Significant reductions in the extent of acute injury in the CNS can be achieved by exposure to different preconditioning stimuli, but the duration of the induced protective phenotype is typically short-lasting, and thus is deemed as limiting its clinical applicability. Extending the period over which such adaptive epigenetic changes persist - in effect, expanding conditioning's "therapeutic window" - would significantly broaden the potential applications of such a treatment approach in patients. The frequency of the conditioning stimulus may hold the key. While transient (1-3 days) protection against CNS ischemic injury is well established preclinically following a single preconditioning stimulus, repetitively presenting preconditioning stimuli extends the duration of ischemic tolerance by many weeks. Moreover, repetitive intermittent postconditioning enhances post-ischemic recovery metrics and improves long-term survival. Intermittent conditioning is also efficacious for preventing or delaying injury in preclinical models of chronic neurodegenerative disease, and for promoting long-lasting functional improvements in a number of other pathologies as well. Although the detailed mechanisms underlying these protracted kinds of neuroplasticity remain largely unstudied, accumulating empirical evidence supports the contention that all of these adaptive phenotypes are epigenetically mediated. Going forward, additional preclinical demonstrations of the ability to induce sustained beneficial phenotypes that reduce the burden of acute and chronic neurodegeneration, and experimental interrogations of the regulatory constructs responsible for these epigenetic responses, will accelerate the identification of not only efficacious but also practical, adaptive epigenetics-based treatments for individuals with neurological disease.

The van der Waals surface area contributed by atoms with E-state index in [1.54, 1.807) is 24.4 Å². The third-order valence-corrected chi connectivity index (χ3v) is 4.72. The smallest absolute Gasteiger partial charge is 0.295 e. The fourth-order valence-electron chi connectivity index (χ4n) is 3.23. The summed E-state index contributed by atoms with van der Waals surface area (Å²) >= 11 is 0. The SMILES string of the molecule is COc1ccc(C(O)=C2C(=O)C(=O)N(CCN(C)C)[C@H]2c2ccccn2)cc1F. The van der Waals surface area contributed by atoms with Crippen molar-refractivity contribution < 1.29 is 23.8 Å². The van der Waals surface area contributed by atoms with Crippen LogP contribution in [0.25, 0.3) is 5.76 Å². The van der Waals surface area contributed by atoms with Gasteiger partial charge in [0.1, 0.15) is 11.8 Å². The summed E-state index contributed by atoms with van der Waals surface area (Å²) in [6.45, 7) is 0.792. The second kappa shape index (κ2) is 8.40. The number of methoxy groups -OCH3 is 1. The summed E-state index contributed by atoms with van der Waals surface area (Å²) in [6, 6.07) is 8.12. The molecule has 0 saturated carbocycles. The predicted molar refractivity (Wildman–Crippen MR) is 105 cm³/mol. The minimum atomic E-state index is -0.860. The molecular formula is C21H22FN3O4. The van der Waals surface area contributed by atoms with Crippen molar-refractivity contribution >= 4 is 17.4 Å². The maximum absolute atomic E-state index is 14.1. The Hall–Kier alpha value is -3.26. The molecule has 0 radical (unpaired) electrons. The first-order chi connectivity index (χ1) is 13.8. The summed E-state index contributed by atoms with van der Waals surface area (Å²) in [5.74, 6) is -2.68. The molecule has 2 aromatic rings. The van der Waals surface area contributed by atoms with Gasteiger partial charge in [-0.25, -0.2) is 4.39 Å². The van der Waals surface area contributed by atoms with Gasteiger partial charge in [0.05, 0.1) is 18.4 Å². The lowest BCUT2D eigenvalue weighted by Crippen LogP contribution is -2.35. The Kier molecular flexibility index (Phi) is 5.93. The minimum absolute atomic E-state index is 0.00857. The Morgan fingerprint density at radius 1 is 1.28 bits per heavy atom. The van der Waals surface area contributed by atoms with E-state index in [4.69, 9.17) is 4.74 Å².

Gidday, J. M. (2015). Extending injury- and disease-resistant CNS phenotypes by repetitive epigenetic conditioning. Frontiers in Neurology, 6(MAR). https://doi.org/10.3389/fneur.2015.00042